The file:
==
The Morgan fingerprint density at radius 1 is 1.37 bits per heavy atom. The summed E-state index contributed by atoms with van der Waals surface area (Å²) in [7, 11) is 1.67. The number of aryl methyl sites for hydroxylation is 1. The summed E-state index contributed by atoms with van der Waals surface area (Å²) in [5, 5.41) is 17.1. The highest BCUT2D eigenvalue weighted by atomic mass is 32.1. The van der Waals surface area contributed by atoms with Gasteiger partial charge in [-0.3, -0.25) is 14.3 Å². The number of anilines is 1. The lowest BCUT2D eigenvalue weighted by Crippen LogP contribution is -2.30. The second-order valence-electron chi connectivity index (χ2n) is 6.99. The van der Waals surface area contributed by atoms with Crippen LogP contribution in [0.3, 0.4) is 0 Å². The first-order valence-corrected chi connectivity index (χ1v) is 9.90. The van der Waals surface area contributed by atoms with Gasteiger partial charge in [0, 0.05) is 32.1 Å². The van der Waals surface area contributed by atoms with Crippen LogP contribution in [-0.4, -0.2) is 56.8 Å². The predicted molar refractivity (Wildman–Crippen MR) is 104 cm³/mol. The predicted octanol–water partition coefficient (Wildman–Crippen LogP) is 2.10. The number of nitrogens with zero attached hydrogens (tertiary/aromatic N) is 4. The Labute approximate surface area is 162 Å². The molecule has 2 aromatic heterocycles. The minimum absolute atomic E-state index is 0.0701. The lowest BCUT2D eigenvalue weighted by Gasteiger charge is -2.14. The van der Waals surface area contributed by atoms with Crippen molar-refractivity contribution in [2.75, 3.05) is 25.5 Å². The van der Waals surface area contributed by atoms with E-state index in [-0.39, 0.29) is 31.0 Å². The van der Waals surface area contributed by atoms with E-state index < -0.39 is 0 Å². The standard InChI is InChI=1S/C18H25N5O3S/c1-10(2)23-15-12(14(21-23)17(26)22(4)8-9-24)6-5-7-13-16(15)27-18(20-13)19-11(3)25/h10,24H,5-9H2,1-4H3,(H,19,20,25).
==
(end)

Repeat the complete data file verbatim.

The Morgan fingerprint density at radius 1 is 1.37 bits per heavy atom. The summed E-state index contributed by atoms with van der Waals surface area (Å²) in [7, 11) is 1.67. The number of aryl methyl sites for hydroxylation is 1. The summed E-state index contributed by atoms with van der Waals surface area (Å²) in [5, 5.41) is 17.1. The highest BCUT2D eigenvalue weighted by atomic mass is 32.1. The van der Waals surface area contributed by atoms with Gasteiger partial charge in [-0.3, -0.25) is 14.3 Å². The number of anilines is 1. The lowest BCUT2D eigenvalue weighted by Crippen LogP contribution is -2.30. The second-order valence-electron chi connectivity index (χ2n) is 6.99. The van der Waals surface area contributed by atoms with Crippen LogP contribution in [0.3, 0.4) is 0 Å². The first-order valence-corrected chi connectivity index (χ1v) is 9.90. The van der Waals surface area contributed by atoms with Gasteiger partial charge in [0, 0.05) is 32.1 Å². The van der Waals surface area contributed by atoms with Crippen LogP contribution in [-0.4, -0.2) is 56.8 Å². The predicted molar refractivity (Wildman–Crippen MR) is 104 cm³/mol. The predicted octanol–water partition coefficient (Wildman–Crippen LogP) is 2.10. The number of nitrogens with zero attached hydrogens (tertiary/aromatic N) is 4. The Labute approximate surface area is 162 Å². The molecule has 2 aromatic heterocycles. The minimum absolute atomic E-state index is 0.0701. The lowest BCUT2D eigenvalue weighted by Gasteiger charge is -2.14. The van der Waals surface area contributed by atoms with Crippen molar-refractivity contribution in [2.75, 3.05) is 25.5 Å². The van der Waals surface area contributed by atoms with E-state index in [-0.39, 0.29) is 31.0 Å². The van der Waals surface area contributed by atoms with E-state index < -0.39 is 0 Å². The standard InChI is InChI=1S/C18H25N5O3S/c1-10(2)23-15-12(14(21-23)17(26)22(4)8-9-24)6-5-7-13-16(15)27-18(20-13)19-11(3)25/h10,24H,5-9H2,1-4H3,(H,19,20,25).